A laser scanning confocal microscope has many components including a way for several different lasers to provide excitation wavelengths and several separate detectors for various emission wavelengths
One significant advance is how some systems separate the emission spectrum (signal) by wavelength and using slits sample those specific wavelengths using separate PMTs.
The basic premise of an SEM is that signal produced from a scanned area of the specimen is displayed as an image with the exact same scan pattern on a CRT
The scan pattern on the specimen is created by a set of deflection coils in the column that move the beam in a coordinated X/Y pattern. This is referred to as a scan or “raster” pattern
Cathode Ray Tubeaccelerates electrons towards the phosphor coated screen where they produce flashes of light upon hitting the phosphor. Deflection coils create a scan pattern forming an image in a point by point manner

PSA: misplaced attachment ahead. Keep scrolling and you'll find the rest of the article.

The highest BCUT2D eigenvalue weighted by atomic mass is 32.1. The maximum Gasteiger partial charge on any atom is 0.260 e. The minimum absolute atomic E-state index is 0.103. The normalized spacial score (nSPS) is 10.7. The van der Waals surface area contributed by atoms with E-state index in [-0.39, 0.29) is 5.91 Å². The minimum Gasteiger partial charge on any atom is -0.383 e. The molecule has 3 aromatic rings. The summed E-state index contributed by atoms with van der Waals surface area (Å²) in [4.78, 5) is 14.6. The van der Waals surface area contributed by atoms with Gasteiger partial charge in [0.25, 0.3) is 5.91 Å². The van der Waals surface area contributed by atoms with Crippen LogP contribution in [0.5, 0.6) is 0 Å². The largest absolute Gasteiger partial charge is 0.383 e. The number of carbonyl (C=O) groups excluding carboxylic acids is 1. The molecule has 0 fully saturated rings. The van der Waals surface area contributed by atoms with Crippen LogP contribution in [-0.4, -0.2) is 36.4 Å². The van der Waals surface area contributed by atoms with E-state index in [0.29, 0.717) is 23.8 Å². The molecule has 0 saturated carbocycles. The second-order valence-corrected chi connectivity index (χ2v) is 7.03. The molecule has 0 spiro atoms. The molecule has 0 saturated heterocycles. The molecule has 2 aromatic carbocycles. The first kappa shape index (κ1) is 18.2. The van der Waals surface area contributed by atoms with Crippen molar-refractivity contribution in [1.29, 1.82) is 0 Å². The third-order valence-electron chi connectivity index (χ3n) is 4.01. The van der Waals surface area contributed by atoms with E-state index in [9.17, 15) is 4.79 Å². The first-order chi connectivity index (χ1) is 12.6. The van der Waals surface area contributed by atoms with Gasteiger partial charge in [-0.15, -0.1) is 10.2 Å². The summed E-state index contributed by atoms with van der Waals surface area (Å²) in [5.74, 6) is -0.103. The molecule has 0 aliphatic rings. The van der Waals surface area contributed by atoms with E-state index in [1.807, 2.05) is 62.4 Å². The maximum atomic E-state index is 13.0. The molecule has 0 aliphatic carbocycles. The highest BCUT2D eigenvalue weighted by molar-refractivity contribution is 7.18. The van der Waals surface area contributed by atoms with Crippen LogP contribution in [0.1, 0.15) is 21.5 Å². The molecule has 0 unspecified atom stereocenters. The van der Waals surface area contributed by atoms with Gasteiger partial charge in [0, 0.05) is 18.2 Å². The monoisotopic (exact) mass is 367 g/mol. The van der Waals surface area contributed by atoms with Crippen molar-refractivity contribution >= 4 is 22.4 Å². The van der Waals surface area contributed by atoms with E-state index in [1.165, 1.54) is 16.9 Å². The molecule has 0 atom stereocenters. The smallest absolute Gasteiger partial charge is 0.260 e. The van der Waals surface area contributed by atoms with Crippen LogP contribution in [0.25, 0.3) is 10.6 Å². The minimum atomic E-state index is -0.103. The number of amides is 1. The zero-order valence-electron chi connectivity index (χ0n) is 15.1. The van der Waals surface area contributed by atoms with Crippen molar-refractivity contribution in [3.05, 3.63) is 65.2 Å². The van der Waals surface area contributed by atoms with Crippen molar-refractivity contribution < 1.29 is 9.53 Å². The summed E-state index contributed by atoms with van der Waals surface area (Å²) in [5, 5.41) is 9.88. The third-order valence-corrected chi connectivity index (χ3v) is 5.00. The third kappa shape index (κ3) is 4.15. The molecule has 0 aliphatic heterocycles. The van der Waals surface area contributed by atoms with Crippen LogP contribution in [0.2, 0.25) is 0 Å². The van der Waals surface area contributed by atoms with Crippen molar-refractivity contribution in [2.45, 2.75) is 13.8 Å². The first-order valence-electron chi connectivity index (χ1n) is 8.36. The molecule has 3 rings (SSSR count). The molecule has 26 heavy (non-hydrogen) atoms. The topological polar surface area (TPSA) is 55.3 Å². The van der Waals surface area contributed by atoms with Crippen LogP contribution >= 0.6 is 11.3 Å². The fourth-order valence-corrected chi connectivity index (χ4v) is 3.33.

Color CRTs usually have three separate e-guns, one each for red, green, and blue (RGB)
Electron gun • Electron beam • Deflection coils • Phosphor screen with mask
The scan generator coordinates the movement of the primary beam with the movement of the e-gun in the back of the CRT
Magnification is accomplished by scanning a progressively smaller portion of the specimen and displaying the image on the CRT. Thus total magnification = square area of CRT divided by area scanned.
The shadow produced in an SEM is determined by the position of the detector but the view is a “beam’s eye” view as if one were looking down the column
A typical scintillator/PMT secondary-electron detector, often named an Everhart-Thornley (ET) detector after its two inventors
In the case of an SEM or STEM the analog output of the detector (SE, BS, PMT, etc.) is sent directly to the framegrabber without the use of a camera. The spatial resolution being defined by the number of scanned points in the raster pattern.
Backscattered-electron detectors installed below the SEM objective lens: (a) Annular-scintillator (Robinson) design and (b) solid-state (semiconductor) detector.
Backscatter image (above) and secondary electron image http://pubs.usgs.gov/of/2001/ofr-01-0429/sem1/wtc01-36.html